Christ Episcopal Church

Hear the Word. Eat the Bread. Change the World.

July 9, 2017

In my final semester of seminary, I took a seminar on the Letter of Paul to Romans. I had tried to take a similar class years before, when I was first dipping my toe in by taking classes at Bangor Seminary, but it was too much for me then. It’s not an easy book. And I have to say that even after spending an entire semester studying it with one of the finest Paul scholars in the northeast, I don’t think I did more than scratch the surface. There is a lot there. Understandably—it is the final letter Paul wrote (or at least the final one we have), and it contains within it an articulation of his understanding of the Gospel that he spent years developing and refining. It is a complex document that needs to be taken pretty much as a whole to be understood.

And we chop it up into bits to fit the lectionary, or take one or two verses to support whatever argument we’re trying to make.

A perfect example of this is at the very beginning. People have used the first chapter of Romans to “prove” that Paul condemns all sorts of behavior—not realizing that it’s a set up. Paul is following the pattern of the prophets, drawing in his self-righteous listeners by naming as sinful all the things they hate—and then, BOOM!, at the beginning of chapter two, says, “And you, you people who condemn all those other people, you’re the worst sinners of the lot because you pass judgment on all of them!”

Be careful about quoting St. Paul out of context—more often than not, it won’t end well!

Over the past few weeks, the lectionary has been carrying us through portions of this letter to the Romans. I have resisted preaching on any of it until we had come to today’s passage, in which he reaches the real point of the argument he’s been making for six and a half chapters.

Paul has been building an argument about how the religious law of Judaism is, in itself, a gift from God, but sin has distorted our ability to live into it in the way God intended for us, and can only be overcome through the crucifixion and resurrection of Christ. In the course of those chapters, Paul has taken on various arguments he’s heard about this theology of grace he’s been developing. Along the way he’s talked about justification and sanctification—the ways in which God re-establishes the relationship with us, how the Holy Spirit removes the distortions sin has caused and works at reshaping us into the people God intends us to be.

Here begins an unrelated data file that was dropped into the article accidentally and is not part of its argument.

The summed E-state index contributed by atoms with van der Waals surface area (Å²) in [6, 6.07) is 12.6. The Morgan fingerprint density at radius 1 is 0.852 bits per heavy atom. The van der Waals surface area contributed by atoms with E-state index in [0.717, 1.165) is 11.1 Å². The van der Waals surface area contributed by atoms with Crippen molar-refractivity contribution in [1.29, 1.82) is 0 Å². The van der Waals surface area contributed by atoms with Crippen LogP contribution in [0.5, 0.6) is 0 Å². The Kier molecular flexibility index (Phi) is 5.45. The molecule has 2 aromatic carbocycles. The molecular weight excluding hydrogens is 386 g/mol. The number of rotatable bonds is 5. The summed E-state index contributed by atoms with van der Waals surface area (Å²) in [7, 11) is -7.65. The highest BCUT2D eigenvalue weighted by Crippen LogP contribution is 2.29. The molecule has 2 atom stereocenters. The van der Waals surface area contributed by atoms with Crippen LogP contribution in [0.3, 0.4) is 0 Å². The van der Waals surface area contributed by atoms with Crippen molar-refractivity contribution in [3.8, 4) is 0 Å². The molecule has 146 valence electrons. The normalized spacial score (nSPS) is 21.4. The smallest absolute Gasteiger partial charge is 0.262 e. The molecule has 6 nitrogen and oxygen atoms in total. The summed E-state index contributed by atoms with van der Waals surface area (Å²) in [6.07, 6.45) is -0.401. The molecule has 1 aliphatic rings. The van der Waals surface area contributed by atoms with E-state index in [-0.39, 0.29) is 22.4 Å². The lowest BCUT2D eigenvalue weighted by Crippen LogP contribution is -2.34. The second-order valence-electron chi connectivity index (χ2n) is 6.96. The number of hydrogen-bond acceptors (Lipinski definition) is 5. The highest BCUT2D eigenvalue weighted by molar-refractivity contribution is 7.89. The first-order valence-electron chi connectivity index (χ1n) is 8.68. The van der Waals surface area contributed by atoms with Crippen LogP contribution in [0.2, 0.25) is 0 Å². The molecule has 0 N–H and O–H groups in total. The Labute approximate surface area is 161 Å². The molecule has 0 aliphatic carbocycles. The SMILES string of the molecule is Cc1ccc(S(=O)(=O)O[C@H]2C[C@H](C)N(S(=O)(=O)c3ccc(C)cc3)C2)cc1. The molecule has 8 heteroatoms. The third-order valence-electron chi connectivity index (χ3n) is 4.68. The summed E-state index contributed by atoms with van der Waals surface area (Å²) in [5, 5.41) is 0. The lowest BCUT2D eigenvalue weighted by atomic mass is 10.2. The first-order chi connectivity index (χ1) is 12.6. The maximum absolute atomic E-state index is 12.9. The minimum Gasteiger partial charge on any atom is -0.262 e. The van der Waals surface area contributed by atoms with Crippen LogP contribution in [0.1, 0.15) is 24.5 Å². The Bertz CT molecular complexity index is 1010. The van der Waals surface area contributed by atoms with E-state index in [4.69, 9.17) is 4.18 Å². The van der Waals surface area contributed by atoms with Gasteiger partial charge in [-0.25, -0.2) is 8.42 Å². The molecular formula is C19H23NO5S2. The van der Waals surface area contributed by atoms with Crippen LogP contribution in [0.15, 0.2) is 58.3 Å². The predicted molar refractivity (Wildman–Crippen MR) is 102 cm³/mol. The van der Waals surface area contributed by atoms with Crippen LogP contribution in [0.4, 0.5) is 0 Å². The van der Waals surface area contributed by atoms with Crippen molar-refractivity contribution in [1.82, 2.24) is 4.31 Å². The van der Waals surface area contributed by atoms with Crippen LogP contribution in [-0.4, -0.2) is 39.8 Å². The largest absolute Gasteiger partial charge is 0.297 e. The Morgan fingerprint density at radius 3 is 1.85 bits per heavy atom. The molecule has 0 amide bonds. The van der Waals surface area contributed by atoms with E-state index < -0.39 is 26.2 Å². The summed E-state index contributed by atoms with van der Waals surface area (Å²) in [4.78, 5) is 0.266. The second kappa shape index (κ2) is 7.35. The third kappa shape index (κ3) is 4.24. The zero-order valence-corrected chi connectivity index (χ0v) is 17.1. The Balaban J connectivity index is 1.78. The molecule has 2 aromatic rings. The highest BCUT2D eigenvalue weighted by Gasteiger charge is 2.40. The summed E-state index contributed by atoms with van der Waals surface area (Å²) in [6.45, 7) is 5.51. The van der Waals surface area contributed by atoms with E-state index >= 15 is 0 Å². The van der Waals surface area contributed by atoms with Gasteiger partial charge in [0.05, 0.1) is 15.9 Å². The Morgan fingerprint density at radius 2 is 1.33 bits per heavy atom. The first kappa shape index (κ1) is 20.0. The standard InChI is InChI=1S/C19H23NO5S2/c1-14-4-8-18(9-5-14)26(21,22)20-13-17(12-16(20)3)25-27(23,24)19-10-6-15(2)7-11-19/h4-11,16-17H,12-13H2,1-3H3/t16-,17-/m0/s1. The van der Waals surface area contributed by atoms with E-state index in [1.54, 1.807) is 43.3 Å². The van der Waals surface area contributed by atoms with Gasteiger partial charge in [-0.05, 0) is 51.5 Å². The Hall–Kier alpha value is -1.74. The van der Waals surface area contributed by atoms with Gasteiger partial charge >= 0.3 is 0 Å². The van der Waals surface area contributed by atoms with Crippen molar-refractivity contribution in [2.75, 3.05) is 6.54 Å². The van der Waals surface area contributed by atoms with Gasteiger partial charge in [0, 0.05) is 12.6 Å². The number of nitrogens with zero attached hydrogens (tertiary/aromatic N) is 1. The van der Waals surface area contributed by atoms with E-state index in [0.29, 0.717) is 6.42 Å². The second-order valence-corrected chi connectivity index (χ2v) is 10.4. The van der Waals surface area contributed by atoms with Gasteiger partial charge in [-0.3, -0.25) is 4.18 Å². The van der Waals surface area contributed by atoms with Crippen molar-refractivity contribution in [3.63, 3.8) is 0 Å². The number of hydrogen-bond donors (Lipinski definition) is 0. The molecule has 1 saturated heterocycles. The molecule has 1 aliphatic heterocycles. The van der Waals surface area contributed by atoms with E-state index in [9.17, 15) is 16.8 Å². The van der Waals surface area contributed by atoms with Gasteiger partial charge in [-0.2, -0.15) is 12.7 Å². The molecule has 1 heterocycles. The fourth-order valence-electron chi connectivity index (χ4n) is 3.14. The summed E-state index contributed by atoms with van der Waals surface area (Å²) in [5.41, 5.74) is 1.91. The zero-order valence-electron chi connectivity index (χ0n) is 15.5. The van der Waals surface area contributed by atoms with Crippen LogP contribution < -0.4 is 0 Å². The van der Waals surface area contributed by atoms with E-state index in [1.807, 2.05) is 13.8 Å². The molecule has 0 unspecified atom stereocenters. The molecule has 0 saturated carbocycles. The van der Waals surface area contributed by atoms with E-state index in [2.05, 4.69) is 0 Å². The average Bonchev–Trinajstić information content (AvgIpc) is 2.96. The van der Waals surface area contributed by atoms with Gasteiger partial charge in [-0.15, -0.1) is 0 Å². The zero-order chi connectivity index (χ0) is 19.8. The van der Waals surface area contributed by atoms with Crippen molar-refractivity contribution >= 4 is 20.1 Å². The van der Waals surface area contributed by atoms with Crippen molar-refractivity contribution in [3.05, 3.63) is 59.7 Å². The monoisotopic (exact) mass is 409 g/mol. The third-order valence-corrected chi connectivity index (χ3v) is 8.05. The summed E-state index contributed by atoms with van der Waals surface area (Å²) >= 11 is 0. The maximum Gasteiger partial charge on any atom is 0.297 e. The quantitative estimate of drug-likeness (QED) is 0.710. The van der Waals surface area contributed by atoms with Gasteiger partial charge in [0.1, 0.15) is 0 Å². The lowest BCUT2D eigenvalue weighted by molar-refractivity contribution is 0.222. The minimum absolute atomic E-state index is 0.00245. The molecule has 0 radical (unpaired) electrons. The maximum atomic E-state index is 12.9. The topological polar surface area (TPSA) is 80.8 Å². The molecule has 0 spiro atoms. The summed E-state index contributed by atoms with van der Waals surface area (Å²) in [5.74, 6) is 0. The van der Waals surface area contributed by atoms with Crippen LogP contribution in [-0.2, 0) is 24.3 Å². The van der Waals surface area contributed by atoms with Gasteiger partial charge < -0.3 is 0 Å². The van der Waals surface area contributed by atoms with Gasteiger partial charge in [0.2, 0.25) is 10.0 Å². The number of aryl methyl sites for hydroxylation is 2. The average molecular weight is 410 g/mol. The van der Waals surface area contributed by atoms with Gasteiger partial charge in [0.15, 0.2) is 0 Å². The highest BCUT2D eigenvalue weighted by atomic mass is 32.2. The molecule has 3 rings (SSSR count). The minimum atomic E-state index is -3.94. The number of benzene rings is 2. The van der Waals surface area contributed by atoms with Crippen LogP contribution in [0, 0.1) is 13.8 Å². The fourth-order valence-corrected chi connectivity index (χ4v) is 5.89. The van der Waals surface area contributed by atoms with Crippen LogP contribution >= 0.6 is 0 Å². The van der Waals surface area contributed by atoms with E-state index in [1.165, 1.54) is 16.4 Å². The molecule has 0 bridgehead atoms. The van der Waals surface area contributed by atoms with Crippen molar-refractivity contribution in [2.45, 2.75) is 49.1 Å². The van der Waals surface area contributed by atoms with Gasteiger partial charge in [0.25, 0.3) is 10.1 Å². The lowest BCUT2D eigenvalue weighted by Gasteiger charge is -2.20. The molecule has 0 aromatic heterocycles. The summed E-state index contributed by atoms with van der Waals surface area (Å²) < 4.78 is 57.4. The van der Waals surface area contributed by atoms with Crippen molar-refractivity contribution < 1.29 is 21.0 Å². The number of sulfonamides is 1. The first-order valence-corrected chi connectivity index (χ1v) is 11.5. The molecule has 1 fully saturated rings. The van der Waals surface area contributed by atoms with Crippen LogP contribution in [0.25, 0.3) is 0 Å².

When Paul speaks of sin, he is talking about something more than just particular actions or behaviors.

One of the commentaries I read this week gave a wonderful analogy to understand what he means. They compared sin to the shingles virus. Leftover from a previous infection of chicken pox, the shingles virus lays dormant in your nerve cells until something causes it to flare up. In Paul’s understanding, sin is similar in that it is still around, threatening to flare up, keeping us under its power, even if we seem to be doing everything perfectly—and we have no way to eradicate it from our system on our own. It is not just in the individual’s spiritual “nervous system” but has a foothold in all of creation, and Christ’s death and resurrection is like the vaccine that breaks its power over us. (It’s not a perfect analogy, so I’m not going to stretch it any further than that.)